He stepped down from leadership of the monastery in 2017, but reportedly did not accept Manicardi’s authority as the new leader, causing a climate of internal tension and strife that yielded several complaints to the Vatican, which formally launched an investigation into the community in 2019.

That process culminated with the Vatican ordering Bianchi and three other members of the community to leave. Bianchi refused for over a year, at one point prompting the pope himself to get involved by meeting with the community’s leadership.

Bianchi finally left in June 2021, and now lives in the town of Albiano, in the northern Italian province of Trento, where he has opened a new spiritual center, Casa della Madia, as a place of prayer and contemplation for those who either want to join him in his monastic life or who are passing by and in search of a small retreat.

He consistently publishes articles and reflections on topics of relevance in Italian newspapers, most of which appear in Italy’s second largest paper, La Repubblica.

In his remarks to Avvenire, Chialà said the decision to hold the conference was made last fall – making it the first major event the Bose Monastery has hosted since its internal tensions came to a head – but was reevaluated after Russia’s Feb. 24 invasion of Ukraine.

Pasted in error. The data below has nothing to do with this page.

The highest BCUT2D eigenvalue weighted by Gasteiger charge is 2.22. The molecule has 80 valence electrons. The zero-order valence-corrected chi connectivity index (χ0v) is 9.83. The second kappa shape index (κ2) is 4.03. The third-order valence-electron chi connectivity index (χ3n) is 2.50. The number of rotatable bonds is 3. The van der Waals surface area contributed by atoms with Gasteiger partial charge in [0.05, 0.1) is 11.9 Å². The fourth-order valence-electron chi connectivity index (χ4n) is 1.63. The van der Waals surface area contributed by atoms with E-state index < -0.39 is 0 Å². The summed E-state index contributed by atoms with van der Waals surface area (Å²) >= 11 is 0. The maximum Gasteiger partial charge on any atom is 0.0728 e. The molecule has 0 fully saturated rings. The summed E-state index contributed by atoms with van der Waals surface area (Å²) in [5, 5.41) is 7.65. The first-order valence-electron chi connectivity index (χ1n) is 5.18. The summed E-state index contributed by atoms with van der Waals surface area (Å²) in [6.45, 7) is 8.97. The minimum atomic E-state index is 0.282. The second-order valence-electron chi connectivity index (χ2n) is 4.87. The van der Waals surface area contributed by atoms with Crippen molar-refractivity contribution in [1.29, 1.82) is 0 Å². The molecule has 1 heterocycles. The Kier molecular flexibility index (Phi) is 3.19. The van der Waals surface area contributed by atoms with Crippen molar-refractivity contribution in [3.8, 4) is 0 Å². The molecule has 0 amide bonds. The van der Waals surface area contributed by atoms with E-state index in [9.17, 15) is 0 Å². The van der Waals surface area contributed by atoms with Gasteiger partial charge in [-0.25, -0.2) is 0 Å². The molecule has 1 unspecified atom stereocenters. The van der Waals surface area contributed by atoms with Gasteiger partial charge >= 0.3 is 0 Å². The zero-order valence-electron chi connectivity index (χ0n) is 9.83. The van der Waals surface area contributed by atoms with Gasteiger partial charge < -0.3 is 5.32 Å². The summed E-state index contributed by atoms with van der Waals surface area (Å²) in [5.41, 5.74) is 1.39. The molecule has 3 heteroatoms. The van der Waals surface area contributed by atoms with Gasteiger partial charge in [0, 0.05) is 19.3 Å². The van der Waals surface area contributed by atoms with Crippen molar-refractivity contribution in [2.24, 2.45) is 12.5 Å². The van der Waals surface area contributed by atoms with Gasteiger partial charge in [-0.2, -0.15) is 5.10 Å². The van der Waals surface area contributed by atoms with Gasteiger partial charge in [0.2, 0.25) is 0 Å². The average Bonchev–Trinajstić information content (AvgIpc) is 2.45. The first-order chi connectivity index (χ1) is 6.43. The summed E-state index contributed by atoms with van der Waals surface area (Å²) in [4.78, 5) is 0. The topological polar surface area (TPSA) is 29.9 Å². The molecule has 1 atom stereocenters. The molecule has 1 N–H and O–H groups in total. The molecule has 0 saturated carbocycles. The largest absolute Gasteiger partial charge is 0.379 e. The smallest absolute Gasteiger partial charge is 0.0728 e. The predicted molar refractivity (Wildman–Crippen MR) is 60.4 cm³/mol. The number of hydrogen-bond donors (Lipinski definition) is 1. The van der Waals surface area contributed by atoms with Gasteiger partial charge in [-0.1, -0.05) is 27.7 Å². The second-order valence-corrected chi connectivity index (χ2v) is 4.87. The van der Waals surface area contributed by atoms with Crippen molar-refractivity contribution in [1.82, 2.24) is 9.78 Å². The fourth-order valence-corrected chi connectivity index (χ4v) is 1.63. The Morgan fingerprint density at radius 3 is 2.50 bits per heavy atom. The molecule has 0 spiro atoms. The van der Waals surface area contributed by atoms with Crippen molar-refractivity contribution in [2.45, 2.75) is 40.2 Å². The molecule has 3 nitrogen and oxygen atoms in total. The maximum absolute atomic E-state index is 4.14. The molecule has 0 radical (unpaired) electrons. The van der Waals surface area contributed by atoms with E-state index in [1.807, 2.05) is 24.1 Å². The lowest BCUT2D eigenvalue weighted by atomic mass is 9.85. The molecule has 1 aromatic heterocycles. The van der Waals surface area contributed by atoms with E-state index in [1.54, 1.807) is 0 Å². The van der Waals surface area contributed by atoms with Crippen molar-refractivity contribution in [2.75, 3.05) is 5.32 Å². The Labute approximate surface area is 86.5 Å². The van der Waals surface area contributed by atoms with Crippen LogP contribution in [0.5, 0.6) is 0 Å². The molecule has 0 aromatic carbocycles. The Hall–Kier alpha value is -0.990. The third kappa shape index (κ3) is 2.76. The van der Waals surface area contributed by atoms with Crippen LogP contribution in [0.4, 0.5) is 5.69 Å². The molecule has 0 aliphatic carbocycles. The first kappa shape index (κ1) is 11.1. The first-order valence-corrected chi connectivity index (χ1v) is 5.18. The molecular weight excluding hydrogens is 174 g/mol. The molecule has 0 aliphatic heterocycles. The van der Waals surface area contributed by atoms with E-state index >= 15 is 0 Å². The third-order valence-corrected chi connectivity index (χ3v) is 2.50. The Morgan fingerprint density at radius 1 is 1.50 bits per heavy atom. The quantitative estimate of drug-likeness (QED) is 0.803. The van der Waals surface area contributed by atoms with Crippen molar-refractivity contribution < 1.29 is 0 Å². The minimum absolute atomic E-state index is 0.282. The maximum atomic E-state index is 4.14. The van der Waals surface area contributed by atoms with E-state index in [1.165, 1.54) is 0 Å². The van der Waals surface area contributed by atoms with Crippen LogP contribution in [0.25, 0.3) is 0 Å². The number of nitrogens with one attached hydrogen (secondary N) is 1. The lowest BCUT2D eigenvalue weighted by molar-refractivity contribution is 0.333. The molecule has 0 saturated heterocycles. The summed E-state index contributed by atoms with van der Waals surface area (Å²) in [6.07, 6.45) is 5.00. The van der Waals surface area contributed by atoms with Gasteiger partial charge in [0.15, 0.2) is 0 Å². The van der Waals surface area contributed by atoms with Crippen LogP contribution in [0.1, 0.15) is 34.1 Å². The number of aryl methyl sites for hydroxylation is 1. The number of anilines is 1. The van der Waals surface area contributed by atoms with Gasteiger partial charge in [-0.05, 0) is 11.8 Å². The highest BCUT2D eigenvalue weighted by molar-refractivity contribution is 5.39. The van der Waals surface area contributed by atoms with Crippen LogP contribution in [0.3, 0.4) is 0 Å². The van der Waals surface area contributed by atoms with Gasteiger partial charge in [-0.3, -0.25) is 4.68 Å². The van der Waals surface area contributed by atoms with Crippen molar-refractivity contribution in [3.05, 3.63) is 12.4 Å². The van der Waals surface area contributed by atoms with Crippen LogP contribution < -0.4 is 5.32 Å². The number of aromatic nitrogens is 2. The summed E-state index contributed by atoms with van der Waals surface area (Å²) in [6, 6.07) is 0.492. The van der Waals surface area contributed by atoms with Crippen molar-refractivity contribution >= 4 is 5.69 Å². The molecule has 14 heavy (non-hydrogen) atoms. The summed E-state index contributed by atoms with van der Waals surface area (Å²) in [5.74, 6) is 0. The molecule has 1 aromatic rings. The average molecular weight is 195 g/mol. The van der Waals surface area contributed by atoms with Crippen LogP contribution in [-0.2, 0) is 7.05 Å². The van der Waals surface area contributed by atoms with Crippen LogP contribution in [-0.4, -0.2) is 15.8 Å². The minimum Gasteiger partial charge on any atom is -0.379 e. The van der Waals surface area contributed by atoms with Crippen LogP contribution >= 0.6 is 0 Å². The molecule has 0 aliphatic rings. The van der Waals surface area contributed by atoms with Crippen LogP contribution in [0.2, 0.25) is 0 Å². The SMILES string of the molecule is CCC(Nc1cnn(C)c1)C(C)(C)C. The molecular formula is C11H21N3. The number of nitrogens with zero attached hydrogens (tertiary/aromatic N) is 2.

Whether to move forward with the conference, he said, was “a gamble on which we reflected at length and even hesitated. On one hand, it seemed out of place to have a conference when Ukraine is on fire, a land so dear to those who have been attending our ecumenical conferences on Eastern spirituality for almost 30 years.”

In the end, he said, “we broke the delay, encouraged also by many friends, who saw our conference as a message of hope.”

Chialà stressed that the conference does not have “an official character,” but is rather “an open space for encounter and learning and getting to know one another, beginning with the rich spiritual patrimony of Eastern churches.”

“Ours is a dialogue of friendship in which to cultivate an ever-deeper mutual knowledge,” he said. “Getting to know each other is in fact the first step to getting back to knowing each other as brothers and sisters.”

Speaking of St. Isaac of Nineveh, Chialà said he is a prime model for ecumenical life, and that his examples of humility and mercy are extremely relevant for the modern church.

Saint Isaac, he said, “gives us that invitation to hope that returns repeatedly in his speeches, written in a time of great political upheaval and great uncertainty, a bit like ours.”

“Isaac, by virtue of his unshakable faith in God the friend of men, invites us not to despair, but to look beyond, to dare,” Chialà said, saying this is an important invitation, especially, “in this time when we feel so fragile in the face of the challenges of the moment and when we risk seeing our desire for the future weaken.”